Rising interest rates would be a boon to housing finance agencies as they look to bounce back from a slump brought on by the 2008 financial crisis, Standard & Poor’s said in a report.
More than 80% of HFAs said they would benefit from higher rates, according to an S&P survey of 32 issuers. The study suggests historically low interest rates that have gripped the market since the onset of the Great Recession hinder bond issuance and profitability, the Sept. 3 S&P report said. Low rates may also hurt issuer credit ratings.
“We’re trying to highlight the unique position that HFAs have in regard to interest rates,” Lawrence Witte, a director at S&P, said in an interview. “Generally people are saying even with where mortgage rates are right now, the housing sector is having difficulty. But lower rates do not benefit everyone equally. Now that we’re starting to see rates creep up a little bit, the HFA sector thinks that could help them.”
Housing finance agencies rely on the yield spread between their bond offerings and rates available through traditional lenders to provide affordable mortgages to typically low- to moderate-income and first-time homebuyers.
The highest mortgage rates and yield on the 10-year U.S. Treasuries since 2003 are lower than the lowest rates of the previous 30 years, according to the report. The 30-year mortgage rate, around 4.4.%, has jumped from the 3.7% monthly average in 2012. S&P projects that rate will rise as high as 5.11% in 2014.
Persistent low rates held down by the Federal Reserve Bank’s quantitative easing program may also have an impact on HFA issuer credit ratings, the report suggests. S&P has lowered ratings on HFAs five times since 2000, compared with only ratings raises before then. Whether or not the downgrades, all of which pertained to HFAs that had significant variable-rate debt and interest rate swaps, are a result of interest rates is inconclusive, Witte said.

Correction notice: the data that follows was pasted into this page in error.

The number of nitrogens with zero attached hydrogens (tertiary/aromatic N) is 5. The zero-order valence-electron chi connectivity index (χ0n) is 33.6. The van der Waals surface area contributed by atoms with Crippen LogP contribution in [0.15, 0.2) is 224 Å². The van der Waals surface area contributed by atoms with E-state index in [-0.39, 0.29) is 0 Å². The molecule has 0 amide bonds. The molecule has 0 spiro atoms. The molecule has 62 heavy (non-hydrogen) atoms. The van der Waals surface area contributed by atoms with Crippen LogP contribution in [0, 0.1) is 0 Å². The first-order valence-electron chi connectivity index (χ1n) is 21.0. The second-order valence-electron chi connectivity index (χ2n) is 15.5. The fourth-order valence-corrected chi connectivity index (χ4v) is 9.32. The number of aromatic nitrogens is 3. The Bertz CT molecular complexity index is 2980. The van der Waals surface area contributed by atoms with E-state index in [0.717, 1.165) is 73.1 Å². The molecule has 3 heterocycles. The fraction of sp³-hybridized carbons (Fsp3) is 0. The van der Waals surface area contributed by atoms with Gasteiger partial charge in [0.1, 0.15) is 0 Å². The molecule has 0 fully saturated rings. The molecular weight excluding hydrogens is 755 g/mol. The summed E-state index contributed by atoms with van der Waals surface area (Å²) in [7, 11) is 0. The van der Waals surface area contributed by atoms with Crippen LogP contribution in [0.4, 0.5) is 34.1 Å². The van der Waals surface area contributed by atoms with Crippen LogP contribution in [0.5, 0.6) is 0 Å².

Issuers with exposure to swaps in which counterparties pay issuers a rate based on a short-term interest index may find their flexibility limited when refunding bonds or terminating swaps, the report said. Low rates trigger prepayment of loans and lower returns on investments. Higher rates could then be beneficial to credit, Witte said.
“If profitability increases, then their net income and change in equity increases, and therefore the equity-assets ratio increases,” Witte said. “That is critical to the rating process, as those are the reserves for any event that may occur.”
While 81% of the authorities surveyed said they would prefer higher rates, 19% of HFAs were neutral.
“If we had done the survey a few years ago, it would have been unanimous 'yes,’ but they have adapted to the new reality,” Witte said. “Some are now originating loans and packaging them into Ginnie Mae mortgage-backed securities at a premium. Now they’re saying, 'I could go back to higher rates, but my other lending platform is going to be less valuable.”